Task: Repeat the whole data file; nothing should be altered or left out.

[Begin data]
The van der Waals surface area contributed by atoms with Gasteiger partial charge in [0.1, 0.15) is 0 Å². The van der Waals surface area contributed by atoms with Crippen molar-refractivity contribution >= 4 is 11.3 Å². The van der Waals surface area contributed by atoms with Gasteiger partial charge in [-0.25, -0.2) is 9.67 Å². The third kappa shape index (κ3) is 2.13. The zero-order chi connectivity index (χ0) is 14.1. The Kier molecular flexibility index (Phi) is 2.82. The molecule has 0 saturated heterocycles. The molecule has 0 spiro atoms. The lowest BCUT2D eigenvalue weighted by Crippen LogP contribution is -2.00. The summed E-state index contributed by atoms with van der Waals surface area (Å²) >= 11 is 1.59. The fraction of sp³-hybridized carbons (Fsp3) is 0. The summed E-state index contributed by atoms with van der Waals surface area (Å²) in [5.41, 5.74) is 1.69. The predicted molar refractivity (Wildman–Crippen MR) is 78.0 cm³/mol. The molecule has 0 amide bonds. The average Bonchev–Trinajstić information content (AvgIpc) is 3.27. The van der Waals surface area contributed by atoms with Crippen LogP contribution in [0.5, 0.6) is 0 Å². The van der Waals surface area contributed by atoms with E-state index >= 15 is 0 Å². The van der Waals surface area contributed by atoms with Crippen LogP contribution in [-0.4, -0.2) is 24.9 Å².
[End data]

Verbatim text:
The van der Waals surface area contributed by atoms with Gasteiger partial charge in [0.1, 0.15) is 0 Å². The van der Waals surface area contributed by atoms with Crippen molar-refractivity contribution >= 4 is 11.3 Å². The van der Waals surface area contributed by atoms with Gasteiger partial charge in [-0.25, -0.2) is 9.67 Å². The third kappa shape index (κ3) is 2.13. The zero-order chi connectivity index (χ0) is 14.1. The Kier molecular flexibility index (Phi) is 2.82. The molecule has 0 saturated heterocycles. The molecule has 0 spiro atoms. The lowest BCUT2D eigenvalue weighted by Crippen LogP contribution is -2.00. The summed E-state index contributed by atoms with van der Waals surface area (Å²) >= 11 is 1.59. The fraction of sp³-hybridized carbons (Fsp3) is 0. The summed E-state index contributed by atoms with van der Waals surface area (Å²) in [5.41, 5.74) is 1.69. The predicted molar refractivity (Wildman–Crippen MR) is 78.0 cm³/mol. The molecule has 0 amide bonds. The average Bonchev–Trinajstić information content (AvgIpc) is 3.27. The van der Waals surface area contributed by atoms with Crippen LogP contribution in [0.5, 0.6) is 0 Å². The van der Waals surface area contributed by atoms with E-state index >= 15 is 0 Å². The van der Waals surface area contributed by atoms with Crippen LogP contribution in [-0.4, -0.2) is 24.9 Å².